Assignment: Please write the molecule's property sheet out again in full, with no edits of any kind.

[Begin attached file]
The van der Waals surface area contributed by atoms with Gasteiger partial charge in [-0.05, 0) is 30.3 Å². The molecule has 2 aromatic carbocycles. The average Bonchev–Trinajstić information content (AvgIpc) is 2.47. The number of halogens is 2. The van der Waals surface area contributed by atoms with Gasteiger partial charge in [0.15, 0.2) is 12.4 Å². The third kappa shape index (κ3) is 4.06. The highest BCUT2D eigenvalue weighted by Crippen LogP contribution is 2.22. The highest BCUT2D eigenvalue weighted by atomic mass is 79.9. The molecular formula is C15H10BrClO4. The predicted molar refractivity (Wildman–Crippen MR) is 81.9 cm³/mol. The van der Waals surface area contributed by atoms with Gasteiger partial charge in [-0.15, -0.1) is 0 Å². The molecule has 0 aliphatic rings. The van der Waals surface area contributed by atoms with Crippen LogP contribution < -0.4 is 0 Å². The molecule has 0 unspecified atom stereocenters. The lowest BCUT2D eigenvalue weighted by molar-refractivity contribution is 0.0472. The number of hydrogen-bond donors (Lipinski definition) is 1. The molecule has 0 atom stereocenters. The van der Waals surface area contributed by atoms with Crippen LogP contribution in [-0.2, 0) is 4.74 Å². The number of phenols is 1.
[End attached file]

The van der Waals surface area contributed by atoms with Gasteiger partial charge in [-0.05, 0) is 30.3 Å². The molecule has 2 aromatic carbocycles. The average Bonchev–Trinajstić information content (AvgIpc) is 2.47. The number of halogens is 2. The van der Waals surface area contributed by atoms with Gasteiger partial charge in [0.15, 0.2) is 12.4 Å². The third kappa shape index (κ3) is 4.06. The highest BCUT2D eigenvalue weighted by Crippen LogP contribution is 2.22. The highest BCUT2D eigenvalue weighted by atomic mass is 79.9. The molecular formula is C15H10BrClO4. The predicted molar refractivity (Wildman–Crippen MR) is 81.9 cm³/mol. The van der Waals surface area contributed by atoms with Gasteiger partial charge in [-0.15, -0.1) is 0 Å². The molecule has 0 aliphatic rings. The van der Waals surface area contributed by atoms with Crippen LogP contribution < -0.4 is 0 Å². The molecule has 0 unspecified atom stereocenters. The lowest BCUT2D eigenvalue weighted by molar-refractivity contribution is 0.0472. The number of hydrogen-bond donors (Lipinski definition) is 1. The molecule has 0 atom stereocenters. The van der Waals surface area contributed by atoms with Crippen LogP contribution in [-0.2, 0) is 4.74 Å². The number of phenols is 1.